When Mike and I move to new places with the military, I usually begin by researching humidity conditions that will affect my hair.
Sometimes I look for jobs that will act as shiny lottery tickets, but other times I just wander around LinkedIN and pretend to know what I’m doing. Truthfully, I have no idea what I’m linked to. I just assume I’m doing my part by cropping a professional profile photo.
After the hair and employment research and some hand-wringing about packing up my whole life again and convincing more people to become my friend, Mike and I talk about a house for Sundays.
We talk about a church with teaching that is biblical but not demeaning, an atmosphere that is modern without smoke machines, and a community that likes us back immediately.
Then we get into a heated argument over whether or not goatees add or detract from pastoral credibility.
When we arrived in San Diego, Mike and I started the church hunt immediately. We visited some really great churches where the people were kind and welcoming and the worship team sang with their eyes closed. We even went to a church that sang hymns like anthems and it was all so beautiful that I just couldn’t sing along. I stood there and listened and got all misty in my eye creases. I loved that church but it just wasn’t home.
My insides have this church hungry feeling, a homesickness that gets loneliest on Sundays, like I have somewhere to be even on mornings I want to sleep in.
And my insides, which I think might actually be my soul, can recognize a church that is home.
You see, most of the time my insides feel like a fist, all balled up and tense. But when I walk into the right church, the home church, my soul opens up from a fist to an open hand, like it’s finally ready for a handshake introduction to the family it has been waiting for.
A few weeks ago, my insides loosened up on a Sunday morning and the homesickness faded away by the third song. It’s not that this church family was perfect, but they felt familiar in a safe sort of way.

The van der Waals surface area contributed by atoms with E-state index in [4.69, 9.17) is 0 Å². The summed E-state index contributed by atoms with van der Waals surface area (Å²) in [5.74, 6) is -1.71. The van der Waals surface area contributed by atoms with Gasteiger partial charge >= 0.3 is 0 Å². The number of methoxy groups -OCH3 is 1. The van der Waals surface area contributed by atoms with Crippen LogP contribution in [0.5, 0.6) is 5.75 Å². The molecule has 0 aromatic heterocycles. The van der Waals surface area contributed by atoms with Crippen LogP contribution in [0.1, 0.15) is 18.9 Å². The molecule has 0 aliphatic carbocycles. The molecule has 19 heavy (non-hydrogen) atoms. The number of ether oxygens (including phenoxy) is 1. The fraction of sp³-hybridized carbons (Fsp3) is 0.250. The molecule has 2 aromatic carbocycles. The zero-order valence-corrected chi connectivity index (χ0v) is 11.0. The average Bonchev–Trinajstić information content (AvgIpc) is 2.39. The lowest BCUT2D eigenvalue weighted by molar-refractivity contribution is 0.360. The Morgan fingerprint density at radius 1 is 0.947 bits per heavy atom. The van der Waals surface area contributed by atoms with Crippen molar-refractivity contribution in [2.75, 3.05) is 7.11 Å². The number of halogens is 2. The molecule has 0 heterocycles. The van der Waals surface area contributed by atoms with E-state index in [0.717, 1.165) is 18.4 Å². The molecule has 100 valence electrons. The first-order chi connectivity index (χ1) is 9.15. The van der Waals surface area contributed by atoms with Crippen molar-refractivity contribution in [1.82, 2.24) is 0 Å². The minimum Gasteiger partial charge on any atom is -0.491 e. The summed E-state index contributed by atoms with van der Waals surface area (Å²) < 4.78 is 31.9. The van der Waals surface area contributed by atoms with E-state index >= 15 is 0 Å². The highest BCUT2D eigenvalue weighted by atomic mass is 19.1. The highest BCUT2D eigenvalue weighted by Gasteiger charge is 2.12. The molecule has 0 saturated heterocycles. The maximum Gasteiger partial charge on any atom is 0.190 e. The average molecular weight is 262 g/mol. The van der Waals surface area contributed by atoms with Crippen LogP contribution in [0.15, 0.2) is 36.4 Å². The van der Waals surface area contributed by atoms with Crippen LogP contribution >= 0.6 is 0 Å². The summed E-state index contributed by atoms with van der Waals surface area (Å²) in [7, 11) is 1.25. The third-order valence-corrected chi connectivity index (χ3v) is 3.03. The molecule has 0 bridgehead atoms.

I know a lot of people have church in their home or in their head and that different people’s insides respond to different sorts of things. Just like how Kashi cereal is a really great thing for some people and absolute digestive warfare for others. It just depends.
But for me, I really need a place to go and point my brokenness in the right direction. Especially in the military, I need a place that feels like home in every new city, even when my hair is coping badly and LinkedIN makes me feel like a failure. I need a place that causes my insides to open up and shake hands with others who say, “Really? Me too!” And then suddenly I am not alone.
Tonight we helped build the church that is now home. The church meets in a school building that it doesn’t own, so every weekend the staging and lights have to be built up and torn down. Each Friday night people come together and build the church for Sunday. The whole process is physical and honest, like God’s house is built into people and everyone must come and contribute.
A house becomes a home after investing yourself in it. This is true of any community, really. And that’s why the church needs us and we need it. It’s collaborative, since we all have little pieces of ourselves meant for infrastructure, jagged edges that might actually be connective tissue.
Tonight I saw the infrastructure. My role was detangling a strand of lights and arranging black curtains on a metal rod. I felt like I was preparing for a puppet show. But I was glad. Because I was building myself into a home. And it felt good.
By the way….
I read this post aloud to Mike and he responded: “But the goatee contains so much wisdom. The soul patch alone sums up the Psalms.”